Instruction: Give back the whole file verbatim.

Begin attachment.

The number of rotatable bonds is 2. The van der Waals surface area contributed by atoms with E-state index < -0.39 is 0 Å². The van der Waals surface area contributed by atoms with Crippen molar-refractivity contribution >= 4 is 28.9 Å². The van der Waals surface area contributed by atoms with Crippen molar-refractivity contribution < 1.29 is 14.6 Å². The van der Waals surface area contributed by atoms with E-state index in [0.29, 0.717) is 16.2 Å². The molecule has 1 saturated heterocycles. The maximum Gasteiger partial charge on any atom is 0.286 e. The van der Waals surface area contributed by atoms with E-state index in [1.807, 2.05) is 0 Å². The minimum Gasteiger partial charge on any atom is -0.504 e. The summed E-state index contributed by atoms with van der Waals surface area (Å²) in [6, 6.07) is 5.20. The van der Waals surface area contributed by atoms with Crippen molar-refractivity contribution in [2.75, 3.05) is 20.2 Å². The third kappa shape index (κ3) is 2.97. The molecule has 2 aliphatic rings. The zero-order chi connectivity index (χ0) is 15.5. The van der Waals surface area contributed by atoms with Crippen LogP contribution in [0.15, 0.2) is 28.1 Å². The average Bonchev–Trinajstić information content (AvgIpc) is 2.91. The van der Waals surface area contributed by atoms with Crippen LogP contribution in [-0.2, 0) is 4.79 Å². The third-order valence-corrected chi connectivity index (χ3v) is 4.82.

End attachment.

The number of rotatable bonds is 2. The van der Waals surface area contributed by atoms with E-state index < -0.39 is 0 Å². The van der Waals surface area contributed by atoms with Crippen molar-refractivity contribution >= 4 is 28.9 Å². The van der Waals surface area contributed by atoms with Crippen molar-refractivity contribution < 1.29 is 14.6 Å². The van der Waals surface area contributed by atoms with E-state index in [0.29, 0.717) is 16.2 Å². The molecule has 1 saturated heterocycles. The maximum Gasteiger partial charge on any atom is 0.286 e. The van der Waals surface area contributed by atoms with E-state index in [1.807, 2.05) is 0 Å². The minimum Gasteiger partial charge on any atom is -0.504 e. The summed E-state index contributed by atoms with van der Waals surface area (Å²) in [6, 6.07) is 5.20. The van der Waals surface area contributed by atoms with Crippen molar-refractivity contribution in [2.75, 3.05) is 20.2 Å². The third kappa shape index (κ3) is 2.97. The molecule has 2 aliphatic rings. The zero-order chi connectivity index (χ0) is 15.5. The van der Waals surface area contributed by atoms with Crippen LogP contribution in [0.15, 0.2) is 28.1 Å². The average Bonchev–Trinajstić information content (AvgIpc) is 2.91. The van der Waals surface area contributed by atoms with Crippen LogP contribution in [-0.2, 0) is 4.79 Å². The third-order valence-corrected chi connectivity index (χ3v) is 4.82.